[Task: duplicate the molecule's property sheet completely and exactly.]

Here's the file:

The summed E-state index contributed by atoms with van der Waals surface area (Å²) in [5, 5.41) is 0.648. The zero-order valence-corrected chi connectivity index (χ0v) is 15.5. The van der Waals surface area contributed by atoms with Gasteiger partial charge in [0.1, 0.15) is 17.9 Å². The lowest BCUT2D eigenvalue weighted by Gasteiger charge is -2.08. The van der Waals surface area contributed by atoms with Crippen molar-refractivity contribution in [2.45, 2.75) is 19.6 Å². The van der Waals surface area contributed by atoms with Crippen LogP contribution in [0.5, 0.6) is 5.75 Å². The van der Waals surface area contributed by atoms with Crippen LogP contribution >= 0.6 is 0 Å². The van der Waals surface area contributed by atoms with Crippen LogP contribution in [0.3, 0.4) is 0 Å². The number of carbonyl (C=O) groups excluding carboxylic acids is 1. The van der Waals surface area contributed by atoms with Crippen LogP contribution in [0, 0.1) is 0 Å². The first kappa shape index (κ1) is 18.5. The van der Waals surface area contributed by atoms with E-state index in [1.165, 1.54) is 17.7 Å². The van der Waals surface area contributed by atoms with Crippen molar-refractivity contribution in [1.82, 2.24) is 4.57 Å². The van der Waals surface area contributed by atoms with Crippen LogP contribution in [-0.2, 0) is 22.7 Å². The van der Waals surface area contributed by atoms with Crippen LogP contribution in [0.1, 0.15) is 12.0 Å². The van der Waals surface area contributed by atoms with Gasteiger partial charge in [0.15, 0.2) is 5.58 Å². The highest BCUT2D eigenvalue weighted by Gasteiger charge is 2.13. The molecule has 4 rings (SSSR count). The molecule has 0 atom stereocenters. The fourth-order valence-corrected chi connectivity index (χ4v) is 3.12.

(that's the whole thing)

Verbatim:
The summed E-state index contributed by atoms with van der Waals surface area (Å²) in [5, 5.41) is 0.648. The zero-order valence-corrected chi connectivity index (χ0v) is 15.5. The van der Waals surface area contributed by atoms with Gasteiger partial charge in [0.1, 0.15) is 17.9 Å². The lowest BCUT2D eigenvalue weighted by Gasteiger charge is -2.08. The van der Waals surface area contributed by atoms with Crippen molar-refractivity contribution in [2.45, 2.75) is 19.6 Å². The van der Waals surface area contributed by atoms with Crippen LogP contribution in [0.5, 0.6) is 5.75 Å². The van der Waals surface area contributed by atoms with Crippen LogP contribution >= 0.6 is 0 Å². The van der Waals surface area contributed by atoms with Crippen LogP contribution in [0.3, 0.4) is 0 Å². The number of carbonyl (C=O) groups excluding carboxylic acids is 1. The van der Waals surface area contributed by atoms with Crippen LogP contribution in [0, 0.1) is 0 Å². The first kappa shape index (κ1) is 18.5. The van der Waals surface area contributed by atoms with E-state index in [1.165, 1.54) is 17.7 Å². The van der Waals surface area contributed by atoms with Crippen molar-refractivity contribution in [1.82, 2.24) is 4.57 Å². The van der Waals surface area contributed by atoms with Crippen LogP contribution in [-0.2, 0) is 22.7 Å². The van der Waals surface area contributed by atoms with Crippen LogP contribution in [0.1, 0.15) is 12.0 Å². The van der Waals surface area contributed by atoms with Gasteiger partial charge in [0.15, 0.2) is 5.58 Å². The highest BCUT2D eigenvalue weighted by Gasteiger charge is 2.13. The molecule has 4 rings (SSSR count). The molecule has 0 atom stereocenters. The fourth-order valence-corrected chi connectivity index (χ4v) is 3.12.